(ST. JOSEPH, Mo.) City officials are taking a look at the future of St. Joseph. The St. Joseph Planning Commission is laying the groundwork for city development over the next 20 years with the St. Joseph 2040 plan.
“You need a plan for the simplest of projects and certainly when you are trying to develop and recreate a city over the course of the next 20 years, you need a plan to do that too,” Planning Commission Chair Reba Herbert said
The commission is currently in the first of four phases; collecting data and meeting with residents to define what St. Joseph’s biggest needs are and how these factors impact the city’s future.
St. Joseph City Planner Nic Hutchison said the commission is building the 2040 plan off of the city’s current comprehensive plan, the Land Use Plan 2004-2024.
“Back in 2004 the city originally adopted a future Land Use Plan and we’ve used that plan to identify and prioritize what the future of St. Joseph looks like and how the land should develop and what areas we need to focus on,” Hutchison said.
Hutchison said the commission plans to use community input to identify what the St. Joseph community truly needs.
“I think it’s important we engage with the community just to insure that we’re in touch and understand what's going on at the ground level. Not everyone can live in the neighborhoods, so it’s good to have their perspective and their viewpoint to understand the issues and the challenges, and what it would take to make their quality of life better,” Hutchison said.
Officials said the plan will involve projects in several areas throughout the city in both the public and private sector.
“It’s a really multifaceted document, it looks at Parks and Rec, Public Works, community development, economic development, really everything that goes into making a city work and function,” Hutchison said.
Detailed plans for city renovations have not been finalized by the committee, but Hutchison said a few of the projects involve renovations to the riverfront
“[Highway] 229 is always a conversation in regards to the double decker bridge and what the future of that will look like. The maintenance on that is pretty costly, so the transportation organizations are wanting to find an alternative that’s something that is going to have a huge impact and potentially provide and open up access to our riverfront,” Hutchison said.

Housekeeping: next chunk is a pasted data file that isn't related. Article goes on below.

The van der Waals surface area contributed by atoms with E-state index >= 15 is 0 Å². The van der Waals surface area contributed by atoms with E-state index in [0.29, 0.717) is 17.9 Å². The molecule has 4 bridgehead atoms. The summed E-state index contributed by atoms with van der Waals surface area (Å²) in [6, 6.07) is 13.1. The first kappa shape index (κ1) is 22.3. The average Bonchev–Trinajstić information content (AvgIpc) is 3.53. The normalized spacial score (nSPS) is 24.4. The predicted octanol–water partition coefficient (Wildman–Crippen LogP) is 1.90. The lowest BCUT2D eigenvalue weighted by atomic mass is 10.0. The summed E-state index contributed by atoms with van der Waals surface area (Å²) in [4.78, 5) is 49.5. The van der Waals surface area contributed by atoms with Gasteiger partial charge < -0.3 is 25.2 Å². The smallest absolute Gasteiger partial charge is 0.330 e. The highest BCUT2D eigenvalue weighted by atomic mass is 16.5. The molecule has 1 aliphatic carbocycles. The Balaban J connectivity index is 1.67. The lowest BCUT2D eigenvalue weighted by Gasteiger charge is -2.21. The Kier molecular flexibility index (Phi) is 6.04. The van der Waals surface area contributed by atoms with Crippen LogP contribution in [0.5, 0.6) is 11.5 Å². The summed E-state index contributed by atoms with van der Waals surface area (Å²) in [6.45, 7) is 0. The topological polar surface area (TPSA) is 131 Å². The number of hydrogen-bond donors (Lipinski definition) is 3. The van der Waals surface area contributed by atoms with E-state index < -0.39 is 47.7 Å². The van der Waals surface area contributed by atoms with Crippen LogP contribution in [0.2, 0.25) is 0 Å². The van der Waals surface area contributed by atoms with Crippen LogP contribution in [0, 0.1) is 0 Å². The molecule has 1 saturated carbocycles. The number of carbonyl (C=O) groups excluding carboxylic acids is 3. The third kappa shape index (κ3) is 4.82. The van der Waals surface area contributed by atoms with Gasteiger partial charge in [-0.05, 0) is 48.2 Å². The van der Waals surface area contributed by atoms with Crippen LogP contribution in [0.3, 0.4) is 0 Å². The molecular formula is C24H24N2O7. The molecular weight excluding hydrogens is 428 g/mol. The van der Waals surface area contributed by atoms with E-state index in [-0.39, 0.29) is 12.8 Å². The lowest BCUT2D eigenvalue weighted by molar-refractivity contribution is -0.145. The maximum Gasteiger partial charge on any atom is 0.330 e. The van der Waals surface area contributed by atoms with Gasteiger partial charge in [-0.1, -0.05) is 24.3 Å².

Herbert said the plan will affect several historic buildings in the downtown area
“We do value our historic buildings, but we need to look forward and see how many of those things that we have inherited can be repurposed to add value to the future of the city,” Herbert said.
Herbert said because of the plan stretching across a two-decade time span, the funding for all St. Joseph 2040 projects will most likely come from a variety of sources on a case by case basis.
“Much of it [funding] would depend on our CIP, Capital Improvement Projects funds. Some of it could be done with bonds. Some people do anonymous donations for certain projects. We would have a variety of funding sources. Each and every project would have its own characteristics, its own pluses for the community, so it would depend on what project we’re on,” Herbert.
Hutchison said the planning process is expected to take approximately a year to complete, but the commission is hopeful the plan will represent things the community can support.
“The goal with the document is to utilize it as our core document we reference when we are making these big decisions on projects and developments to make sure its working towards that long-term vision,” Hutchison said.
The planning commission hopes to present the St. Joseph 2040 comprehensive plan to the city counsel by early 2019.